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When do bees retire at night

I was just wondering, during the last couple of days I noticed bearding well after dark. The nights have been quite warm, around 25c
I have been waiting for all the bees to disappear in the brood hive at night.
I want to close the entry for a few hours at night so I can make some changes which means moving the hives to an temporary position, 2 metres away, so I can complete the work and then place the hives back to their original position and open them up again.
So the question is, what are the conditions required for all the bees to move into the hive at night ?
Are they likely do this at dusk or when completely dark ?
I have a couple of guard bees in the hive that take their job very seriously and i don’t want to play hide and seek with them while I work in the area, if you know what I mean.
Still have a lot to learn. Cheers, G

I have been out to my apiary as late as 11pm just to check on how much bearding is happening and still seeing similar numbers around the entrance as around sunset if it is a warm night.
Maybe try hitting the bees with smoke at the entrance and I think you will find the bees will go inside. Best to use a red torch if you need extra light. I have good results with that trick.
Cheers George

I think you’ll find that on a cold night, most bees will be inside earlier.

Temperature, nectar flow and population number variables. I’ve had to go out at 3am to lock up some of my hives in summer.

Hi Peter, thanks for that.
I think I will leave it for while till the days and nights get a bit cooler.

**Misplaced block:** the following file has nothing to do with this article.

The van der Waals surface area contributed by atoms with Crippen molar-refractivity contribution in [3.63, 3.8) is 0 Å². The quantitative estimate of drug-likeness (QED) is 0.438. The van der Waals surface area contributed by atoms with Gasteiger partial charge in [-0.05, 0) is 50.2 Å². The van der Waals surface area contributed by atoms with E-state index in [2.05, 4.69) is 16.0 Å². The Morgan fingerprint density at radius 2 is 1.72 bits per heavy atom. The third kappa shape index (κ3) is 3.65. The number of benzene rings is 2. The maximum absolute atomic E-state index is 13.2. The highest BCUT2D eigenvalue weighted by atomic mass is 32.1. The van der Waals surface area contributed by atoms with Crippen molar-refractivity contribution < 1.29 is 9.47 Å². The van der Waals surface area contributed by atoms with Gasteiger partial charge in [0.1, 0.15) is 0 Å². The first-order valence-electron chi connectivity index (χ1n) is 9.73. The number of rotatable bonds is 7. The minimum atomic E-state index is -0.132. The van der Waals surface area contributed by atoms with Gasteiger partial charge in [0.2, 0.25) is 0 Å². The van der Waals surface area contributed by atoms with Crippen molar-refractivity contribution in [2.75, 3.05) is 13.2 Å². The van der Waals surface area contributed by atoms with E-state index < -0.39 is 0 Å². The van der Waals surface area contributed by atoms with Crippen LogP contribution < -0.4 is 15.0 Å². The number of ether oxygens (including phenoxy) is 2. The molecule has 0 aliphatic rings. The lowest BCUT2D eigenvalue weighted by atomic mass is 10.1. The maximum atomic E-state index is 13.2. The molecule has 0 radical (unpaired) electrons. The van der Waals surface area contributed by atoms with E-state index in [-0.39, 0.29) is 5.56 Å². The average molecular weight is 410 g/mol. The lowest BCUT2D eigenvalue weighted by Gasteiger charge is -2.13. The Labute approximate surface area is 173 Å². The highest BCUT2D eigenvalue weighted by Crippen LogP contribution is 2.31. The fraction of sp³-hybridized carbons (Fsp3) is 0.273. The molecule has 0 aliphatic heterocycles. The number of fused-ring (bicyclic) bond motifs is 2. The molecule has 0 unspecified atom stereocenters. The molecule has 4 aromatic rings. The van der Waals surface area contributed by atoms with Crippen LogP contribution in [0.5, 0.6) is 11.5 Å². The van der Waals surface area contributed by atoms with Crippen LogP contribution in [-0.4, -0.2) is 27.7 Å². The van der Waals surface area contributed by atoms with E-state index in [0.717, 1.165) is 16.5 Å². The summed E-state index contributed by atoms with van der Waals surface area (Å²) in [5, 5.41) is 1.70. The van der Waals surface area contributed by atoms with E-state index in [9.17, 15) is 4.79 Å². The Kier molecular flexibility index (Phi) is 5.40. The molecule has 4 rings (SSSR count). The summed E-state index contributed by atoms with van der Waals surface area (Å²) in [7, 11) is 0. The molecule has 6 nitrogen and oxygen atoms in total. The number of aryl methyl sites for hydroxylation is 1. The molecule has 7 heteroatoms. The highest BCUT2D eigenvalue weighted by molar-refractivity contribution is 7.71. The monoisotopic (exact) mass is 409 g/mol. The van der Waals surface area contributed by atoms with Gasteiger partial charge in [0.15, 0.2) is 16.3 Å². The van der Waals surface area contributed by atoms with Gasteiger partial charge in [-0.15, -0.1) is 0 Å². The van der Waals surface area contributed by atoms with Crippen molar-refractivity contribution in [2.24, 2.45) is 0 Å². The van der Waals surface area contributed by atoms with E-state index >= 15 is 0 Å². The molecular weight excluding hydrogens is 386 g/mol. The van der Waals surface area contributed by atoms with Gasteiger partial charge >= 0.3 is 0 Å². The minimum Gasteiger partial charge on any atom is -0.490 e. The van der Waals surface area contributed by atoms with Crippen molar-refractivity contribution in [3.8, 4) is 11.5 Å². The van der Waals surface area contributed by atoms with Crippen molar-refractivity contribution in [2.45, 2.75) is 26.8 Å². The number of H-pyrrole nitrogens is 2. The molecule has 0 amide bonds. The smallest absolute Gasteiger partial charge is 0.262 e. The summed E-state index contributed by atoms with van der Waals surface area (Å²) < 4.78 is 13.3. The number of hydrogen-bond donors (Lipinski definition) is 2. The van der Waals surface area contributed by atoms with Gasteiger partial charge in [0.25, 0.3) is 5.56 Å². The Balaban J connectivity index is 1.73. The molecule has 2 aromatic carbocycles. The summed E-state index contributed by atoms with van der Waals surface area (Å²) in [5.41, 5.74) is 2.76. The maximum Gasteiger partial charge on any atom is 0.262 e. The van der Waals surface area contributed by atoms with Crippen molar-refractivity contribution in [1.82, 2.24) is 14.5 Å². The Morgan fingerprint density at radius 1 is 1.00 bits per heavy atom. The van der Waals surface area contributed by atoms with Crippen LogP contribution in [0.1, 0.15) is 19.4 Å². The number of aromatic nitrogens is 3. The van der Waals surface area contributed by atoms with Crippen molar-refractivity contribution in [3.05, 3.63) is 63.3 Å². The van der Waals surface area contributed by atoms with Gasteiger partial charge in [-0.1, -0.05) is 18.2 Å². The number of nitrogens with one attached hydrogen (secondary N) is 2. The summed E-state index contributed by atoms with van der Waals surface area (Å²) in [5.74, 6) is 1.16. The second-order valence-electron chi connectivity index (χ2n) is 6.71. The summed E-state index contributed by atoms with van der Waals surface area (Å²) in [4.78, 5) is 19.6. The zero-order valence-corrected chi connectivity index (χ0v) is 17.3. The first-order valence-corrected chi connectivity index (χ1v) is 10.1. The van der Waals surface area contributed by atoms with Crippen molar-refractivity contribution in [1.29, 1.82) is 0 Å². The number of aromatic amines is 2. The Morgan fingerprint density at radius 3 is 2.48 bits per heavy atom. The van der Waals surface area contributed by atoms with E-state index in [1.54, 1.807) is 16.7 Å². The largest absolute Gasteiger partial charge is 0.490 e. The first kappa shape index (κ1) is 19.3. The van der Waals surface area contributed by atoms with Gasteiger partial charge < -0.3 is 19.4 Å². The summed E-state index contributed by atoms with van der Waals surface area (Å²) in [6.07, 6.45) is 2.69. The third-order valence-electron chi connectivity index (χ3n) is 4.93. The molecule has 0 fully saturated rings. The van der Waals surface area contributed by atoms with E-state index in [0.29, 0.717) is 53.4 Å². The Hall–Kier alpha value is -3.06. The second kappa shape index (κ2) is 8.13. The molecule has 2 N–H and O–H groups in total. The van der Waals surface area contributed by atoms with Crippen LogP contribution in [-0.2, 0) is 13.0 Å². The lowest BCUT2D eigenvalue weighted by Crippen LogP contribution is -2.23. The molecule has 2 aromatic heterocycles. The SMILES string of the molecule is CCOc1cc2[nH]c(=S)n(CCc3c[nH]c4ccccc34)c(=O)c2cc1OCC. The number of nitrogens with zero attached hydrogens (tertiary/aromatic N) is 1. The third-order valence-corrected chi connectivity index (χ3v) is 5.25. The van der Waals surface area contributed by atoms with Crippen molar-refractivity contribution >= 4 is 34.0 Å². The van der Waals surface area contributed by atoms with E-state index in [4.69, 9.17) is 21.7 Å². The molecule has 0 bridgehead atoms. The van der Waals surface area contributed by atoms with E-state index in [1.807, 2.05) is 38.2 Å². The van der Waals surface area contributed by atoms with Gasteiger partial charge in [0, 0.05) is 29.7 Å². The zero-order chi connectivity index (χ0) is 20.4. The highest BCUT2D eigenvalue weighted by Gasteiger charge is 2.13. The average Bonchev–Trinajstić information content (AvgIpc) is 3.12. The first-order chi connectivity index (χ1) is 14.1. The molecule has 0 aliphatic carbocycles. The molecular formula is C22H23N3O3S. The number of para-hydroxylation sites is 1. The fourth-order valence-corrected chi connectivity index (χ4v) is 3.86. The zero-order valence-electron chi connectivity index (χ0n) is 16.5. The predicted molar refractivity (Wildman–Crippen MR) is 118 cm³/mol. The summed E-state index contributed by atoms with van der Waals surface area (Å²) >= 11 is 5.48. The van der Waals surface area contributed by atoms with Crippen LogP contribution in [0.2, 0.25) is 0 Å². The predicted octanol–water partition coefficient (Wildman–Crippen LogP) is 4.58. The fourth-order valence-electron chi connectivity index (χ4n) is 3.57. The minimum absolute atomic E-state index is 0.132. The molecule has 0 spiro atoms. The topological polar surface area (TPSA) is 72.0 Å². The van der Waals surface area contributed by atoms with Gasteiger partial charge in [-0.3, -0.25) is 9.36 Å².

Hopefully next week forecast looks better.
Did not know about the red light, will give that a try.
Cheers, G

Hi @Zzz next week should be cooler if the forecasts are correct, I will wait till then. Cheers, G

Hi Adam, wow, getting up at 3am I assume they were all tucked in at that time. Maybe I will have to do the same. Next week forecast is for cooler weather, I will wait till then. Cheers, G

If you can hold the job off till a cooler night you will find less bee hanging about outside. I find a whiff of smoke over any bees outside and they will all head inside straight away. They are much more compliant than in daylight when some decide to fly about.

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Hi George, I think you might be better off closing them in very early in the morning, and work then, rather waiting at night. As Adam said, it depends on many variables what time they call it a day.

Keen to see your platform. I should have done one myself, or at least made a long stand that can take four hives, so I have space between the hives to rest the super when inspecting.

As you know when you came here, my ‘apiary’ is not very comfy. The ground is very uneven and digging holes for footings up here is back breaking, it’s just rocks.

Is it all that important to do the job while it’s still hot? I would wait until, as @Peter48 suggests, it cools down. In the meantime you could move the hive one foot every day until it is out of the way. Then move it back one foot every day until it’s in the right spot.

An easy way to move a hive is on 2 wooden rails. You could make a long stand by using besser blocks & hardwood rails. All you have to do then is slide the hive one foot every day.

Bees don’t like being closed in, they love to be able to move air around in the hive. Closing them in restricts them from being able to do that. During daylight hours, bees want to get out to fly. That further restricts the movement of air because the bees trying to get out blocks the airway. During hot weather, that can kill a colony, going by personal experience.

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